The joy of all parents is to see their child grow up to be an independent and responsible citizen. Today, however, this dream is far from reality for both the parents and their children. Skyrocketing student loans knock on the door soon after graduation, and the nightmare of seeking employment sets in.
As a result, the young people find themselves in a financial bottleneck, unable to pay their own bills, and this is where the parents come in. These days, it’s no surprise for youth to rely on their parents financially, from college loans to cell phone bills to a night out. But the question up for debate is, “Shen should you as a parent stop paying for your kids’ bills?”
We take a deeper look at this persistent problem and why it’s there in the first place.
Financial Freedom and Constraints
According to a survey, 2 out of 3 parents over the age of 50 have continued to support a child past the age of 21 for at least 5 years.
Quite a statistic, don’t you think?
Why is it so hard for these kids to move out and explore the world? According to Time Magazine, half of the youth aged between 23 and 26 have full-time jobs one year after graduation. In the same report, Time also found out that parents and children differ when it comes to the idea of when children should be financially independent.
The parents say that at 25, children should be steering their financial boats while children say 27 is the ideal time. Even more interesting is that neither the parents nor the children believe it’s possible to achieve this feat at the stated age.
Aim for Independence at 25
The best time to have your children financially independent should be between 18 to 25. This age bracket accounts for those leaving high school and those graduating from college. However, cutting them off at once isn’t the best move. Make the transition as smooth as possible by teaching them financial lessons right from childhood.
You cannot affect their financial literacy overnight; neither will they learn this if no one teaches them. Teach them how to use a credit a card by including them in your credit card plan. The ultimate goal is to set out the financial responsibilities to children as they grow older.
By providing such education, they learn how money works and how to earn it on their own without having to open your wallet every time they come asking. Look at it as teaching them how to fish instead of giving them the fish.
Teach Them How to Budget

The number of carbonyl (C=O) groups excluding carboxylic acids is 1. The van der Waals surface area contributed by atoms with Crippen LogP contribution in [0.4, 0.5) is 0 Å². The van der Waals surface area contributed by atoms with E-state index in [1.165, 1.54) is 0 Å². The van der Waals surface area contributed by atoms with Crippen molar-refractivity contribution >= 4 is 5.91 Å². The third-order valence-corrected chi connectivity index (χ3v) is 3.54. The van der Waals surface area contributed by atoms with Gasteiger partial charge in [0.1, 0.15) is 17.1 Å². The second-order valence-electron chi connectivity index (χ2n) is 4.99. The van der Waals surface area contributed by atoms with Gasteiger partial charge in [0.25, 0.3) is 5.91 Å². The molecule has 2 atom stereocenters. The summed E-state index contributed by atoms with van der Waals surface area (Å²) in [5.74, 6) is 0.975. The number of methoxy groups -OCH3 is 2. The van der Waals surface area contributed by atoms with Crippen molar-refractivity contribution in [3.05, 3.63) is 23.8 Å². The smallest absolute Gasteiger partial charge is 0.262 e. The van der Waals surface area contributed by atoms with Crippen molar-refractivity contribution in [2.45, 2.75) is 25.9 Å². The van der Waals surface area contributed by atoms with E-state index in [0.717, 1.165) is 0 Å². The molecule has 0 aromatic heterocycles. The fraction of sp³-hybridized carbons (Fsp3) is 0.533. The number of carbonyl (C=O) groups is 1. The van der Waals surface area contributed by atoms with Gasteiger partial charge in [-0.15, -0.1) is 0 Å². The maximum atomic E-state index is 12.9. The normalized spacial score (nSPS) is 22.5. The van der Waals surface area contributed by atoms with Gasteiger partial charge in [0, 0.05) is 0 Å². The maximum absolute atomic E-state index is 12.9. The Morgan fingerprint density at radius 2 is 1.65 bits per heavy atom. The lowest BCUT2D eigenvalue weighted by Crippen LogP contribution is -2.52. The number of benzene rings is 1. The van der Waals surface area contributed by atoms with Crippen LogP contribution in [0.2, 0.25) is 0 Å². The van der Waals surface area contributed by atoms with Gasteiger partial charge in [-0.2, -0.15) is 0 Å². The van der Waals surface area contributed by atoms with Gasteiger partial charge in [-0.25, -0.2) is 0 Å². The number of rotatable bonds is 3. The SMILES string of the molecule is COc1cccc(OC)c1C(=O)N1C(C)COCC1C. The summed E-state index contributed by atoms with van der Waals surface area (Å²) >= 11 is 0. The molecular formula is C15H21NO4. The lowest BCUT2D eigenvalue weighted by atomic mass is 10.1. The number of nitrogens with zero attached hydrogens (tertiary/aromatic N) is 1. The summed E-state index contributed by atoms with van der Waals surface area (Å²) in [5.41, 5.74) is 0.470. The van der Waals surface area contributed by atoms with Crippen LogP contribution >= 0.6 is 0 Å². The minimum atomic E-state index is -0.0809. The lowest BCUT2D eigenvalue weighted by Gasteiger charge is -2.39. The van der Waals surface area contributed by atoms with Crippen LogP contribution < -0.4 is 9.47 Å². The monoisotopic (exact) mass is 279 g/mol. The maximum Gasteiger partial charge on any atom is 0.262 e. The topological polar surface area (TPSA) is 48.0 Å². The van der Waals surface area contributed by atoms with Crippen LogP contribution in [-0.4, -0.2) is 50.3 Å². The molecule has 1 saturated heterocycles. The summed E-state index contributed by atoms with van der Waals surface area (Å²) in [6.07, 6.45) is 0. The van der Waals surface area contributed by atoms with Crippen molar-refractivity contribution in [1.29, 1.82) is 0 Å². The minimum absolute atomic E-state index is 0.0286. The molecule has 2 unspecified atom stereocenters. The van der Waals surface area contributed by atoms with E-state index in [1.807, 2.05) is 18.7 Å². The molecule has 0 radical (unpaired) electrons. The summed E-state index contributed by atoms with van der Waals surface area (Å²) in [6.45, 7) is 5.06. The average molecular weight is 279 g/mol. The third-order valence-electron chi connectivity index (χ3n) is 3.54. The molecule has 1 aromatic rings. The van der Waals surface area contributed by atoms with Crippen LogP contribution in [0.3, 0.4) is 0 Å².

Creating a budget is a valuable financial skill to everyone with the aim of becoming financially stable. As a parent, you need to teach your children this skill because it doesn’t come naturally.
One of the best ways to do this is by helping your children create their first budget. While doing this, outline the importance of budgeting and planning for their household expenses. The children will get a sense of financial responsibility as they step independently into the world.
Apart from budgeting, educate your children about the need to shop wisely so they can always get the most value for the dollar. In addition, explain to them the difference between wants and needs, so they can prioritize household needs before luxuries.
Arrange for a Financial Professional and Engage in a Discussion
Some parents don’t have enough financial knowledge, or they simply don’t want to take part in such discussions. For this group of parents, engaging a financial professional is the best way forward. Arrange for a session with an expert and let your child tag along. Such sessions can teach them how to save, create an emergency fund, how to budget and more.
Monitor them Continuously
Sometimes life is full of potholes and blind corners. As parents, the desire to jump in and rescue your children is irresistible, which is acceptable as well. You can bail them out by offering an urgent loans from Just Right Loans or if you feel philanthropic, you can pay their bills as a loving parent.
Nevertheless, unless you want your wallet to remain open for many years, it’s time you close it for the benefit of both parties.
As the parents, it’s important to analyze whether you’re doing more good than harm to your child. The ultimate goal for any parent is to provide the best possible life for their children, and that is commendable. As a young adult, you probably went through some struggles. You wouldn’t want your child to go through the same. Many times, the child will go behind the father’s back for help from the mother. You remember doing that, we’re sure. You now that only harmed the family relationships.
But where do you draw the line?
Understand that these difficulties and the successes afterward are vital for your child if independence as an adult is both your and their goal. What’s more, parents should stay united in such matters.
The debate rages on about when a parent should detach their children from the adult’s wallet or purse. However, the bottom line is that you’ll not live forever and your children cannot remain dependent forever as well.
You have to prepare your child for the difficult and unforgiving world ahead by instilling these valuable skills at a young age and they need to make it a habit as they grow up.